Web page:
- A small temple dedicated to Goddess Parvati (of which only the plinth of the sanctum has survived, with the rest having been restored) and a much younger temple built by the king of Chhatarpur 100 years ago are the other shrines that dot the landscaped park. Pratapeshwar Temple, as it is commonly known, is a temple that has no religion; there is a clear absence of sanctum & successive spires characteristic to different religions set it apart from all its ancient neighbours.
For anyone with a penchant for arts & history, a day or two would hardly suffice to see the whole of Western group, let alone all of Khajuraho! Safe to say that many tourists/ researchers spend weeks and months here, experiencing the pleasures of a simple, secluded life in a remote village. It gave me such inner peace & a higher spiritual connect than I have ever felt before. Khajuraho is by far my favourite place in India; a place worth a thousand trips if you ask me!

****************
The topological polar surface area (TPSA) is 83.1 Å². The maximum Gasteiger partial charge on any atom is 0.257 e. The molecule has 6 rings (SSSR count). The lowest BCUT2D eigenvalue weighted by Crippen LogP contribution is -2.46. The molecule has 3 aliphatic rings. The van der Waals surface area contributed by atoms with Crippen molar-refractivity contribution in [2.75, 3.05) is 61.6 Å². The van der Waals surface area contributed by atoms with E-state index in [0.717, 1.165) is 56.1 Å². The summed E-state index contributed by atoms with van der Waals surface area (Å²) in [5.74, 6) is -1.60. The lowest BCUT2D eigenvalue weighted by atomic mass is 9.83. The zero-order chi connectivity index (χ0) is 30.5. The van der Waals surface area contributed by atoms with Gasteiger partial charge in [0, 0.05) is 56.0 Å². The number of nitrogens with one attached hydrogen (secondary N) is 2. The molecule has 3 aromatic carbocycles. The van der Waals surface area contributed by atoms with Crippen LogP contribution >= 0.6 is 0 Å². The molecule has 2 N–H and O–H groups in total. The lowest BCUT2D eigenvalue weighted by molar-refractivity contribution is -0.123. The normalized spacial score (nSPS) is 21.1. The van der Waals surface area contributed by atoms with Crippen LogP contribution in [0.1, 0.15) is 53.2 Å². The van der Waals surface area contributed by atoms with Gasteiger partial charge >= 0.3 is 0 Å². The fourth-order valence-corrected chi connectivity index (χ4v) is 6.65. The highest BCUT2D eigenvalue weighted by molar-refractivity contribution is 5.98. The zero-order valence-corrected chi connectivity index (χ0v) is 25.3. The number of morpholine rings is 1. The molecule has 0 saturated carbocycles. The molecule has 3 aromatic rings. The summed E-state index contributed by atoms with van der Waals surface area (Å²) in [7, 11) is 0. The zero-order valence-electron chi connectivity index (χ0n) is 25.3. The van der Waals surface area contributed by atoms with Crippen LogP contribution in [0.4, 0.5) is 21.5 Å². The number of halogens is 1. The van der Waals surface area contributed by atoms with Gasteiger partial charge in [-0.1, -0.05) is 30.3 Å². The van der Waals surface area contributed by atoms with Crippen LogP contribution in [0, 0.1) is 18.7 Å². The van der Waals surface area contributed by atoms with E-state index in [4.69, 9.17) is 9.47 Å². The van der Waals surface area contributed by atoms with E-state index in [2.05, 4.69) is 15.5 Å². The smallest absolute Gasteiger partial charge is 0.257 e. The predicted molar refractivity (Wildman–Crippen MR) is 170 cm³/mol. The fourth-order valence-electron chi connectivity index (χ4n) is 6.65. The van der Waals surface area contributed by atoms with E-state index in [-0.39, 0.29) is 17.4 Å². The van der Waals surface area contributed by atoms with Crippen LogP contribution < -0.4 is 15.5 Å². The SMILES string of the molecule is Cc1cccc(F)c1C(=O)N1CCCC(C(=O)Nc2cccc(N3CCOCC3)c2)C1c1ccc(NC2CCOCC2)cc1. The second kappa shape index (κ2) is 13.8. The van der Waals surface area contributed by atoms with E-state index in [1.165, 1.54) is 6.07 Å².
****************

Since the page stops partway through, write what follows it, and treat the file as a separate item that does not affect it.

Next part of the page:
As I write, I am realising that this post is becoming much longer than expected. It's quite impossible to fit all that is there to say in one lengthy post...So i'll be writing about the remaining temples in my next story.
For further reading :
About history of the temples -
About architecture of Khajuraho temples -
About Pratpeshwar temple -